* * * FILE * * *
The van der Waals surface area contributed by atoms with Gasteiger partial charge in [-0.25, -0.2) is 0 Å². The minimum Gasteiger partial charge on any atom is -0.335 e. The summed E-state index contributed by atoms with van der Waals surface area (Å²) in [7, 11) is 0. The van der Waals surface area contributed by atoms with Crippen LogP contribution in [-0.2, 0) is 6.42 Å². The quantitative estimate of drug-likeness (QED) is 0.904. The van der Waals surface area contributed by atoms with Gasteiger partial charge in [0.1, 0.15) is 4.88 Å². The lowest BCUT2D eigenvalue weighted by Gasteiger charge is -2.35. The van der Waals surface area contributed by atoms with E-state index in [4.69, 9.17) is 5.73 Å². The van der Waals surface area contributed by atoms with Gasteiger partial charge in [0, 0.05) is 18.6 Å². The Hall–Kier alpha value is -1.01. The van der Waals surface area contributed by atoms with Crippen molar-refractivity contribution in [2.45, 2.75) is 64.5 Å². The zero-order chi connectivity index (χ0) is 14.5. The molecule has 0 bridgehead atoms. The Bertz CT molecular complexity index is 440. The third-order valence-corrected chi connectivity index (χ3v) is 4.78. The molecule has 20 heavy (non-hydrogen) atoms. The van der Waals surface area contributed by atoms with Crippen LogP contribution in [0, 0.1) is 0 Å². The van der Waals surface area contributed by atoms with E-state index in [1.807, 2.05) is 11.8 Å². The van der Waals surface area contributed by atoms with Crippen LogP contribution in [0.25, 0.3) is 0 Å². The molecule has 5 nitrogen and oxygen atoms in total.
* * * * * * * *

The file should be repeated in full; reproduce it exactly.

The van der Waals surface area contributed by atoms with Gasteiger partial charge in [-0.25, -0.2) is 0 Å². The minimum Gasteiger partial charge on any atom is -0.335 e. The summed E-state index contributed by atoms with van der Waals surface area (Å²) in [7, 11) is 0. The van der Waals surface area contributed by atoms with Crippen LogP contribution in [-0.2, 0) is 6.42 Å². The quantitative estimate of drug-likeness (QED) is 0.904. The van der Waals surface area contributed by atoms with Gasteiger partial charge in [0.1, 0.15) is 4.88 Å². The lowest BCUT2D eigenvalue weighted by Gasteiger charge is -2.35. The van der Waals surface area contributed by atoms with E-state index in [4.69, 9.17) is 5.73 Å². The van der Waals surface area contributed by atoms with Gasteiger partial charge in [0, 0.05) is 18.6 Å². The Hall–Kier alpha value is -1.01. The van der Waals surface area contributed by atoms with Crippen molar-refractivity contribution in [2.45, 2.75) is 64.5 Å². The zero-order chi connectivity index (χ0) is 14.5. The molecule has 0 bridgehead atoms. The Bertz CT molecular complexity index is 440. The third-order valence-corrected chi connectivity index (χ3v) is 4.78. The molecule has 20 heavy (non-hydrogen) atoms. The van der Waals surface area contributed by atoms with Crippen LogP contribution in [0, 0.1) is 0 Å². The van der Waals surface area contributed by atoms with E-state index in [1.807, 2.05) is 11.8 Å². The van der Waals surface area contributed by atoms with Crippen LogP contribution in [0.25, 0.3) is 0 Å². The molecule has 5 nitrogen and oxygen atoms in total.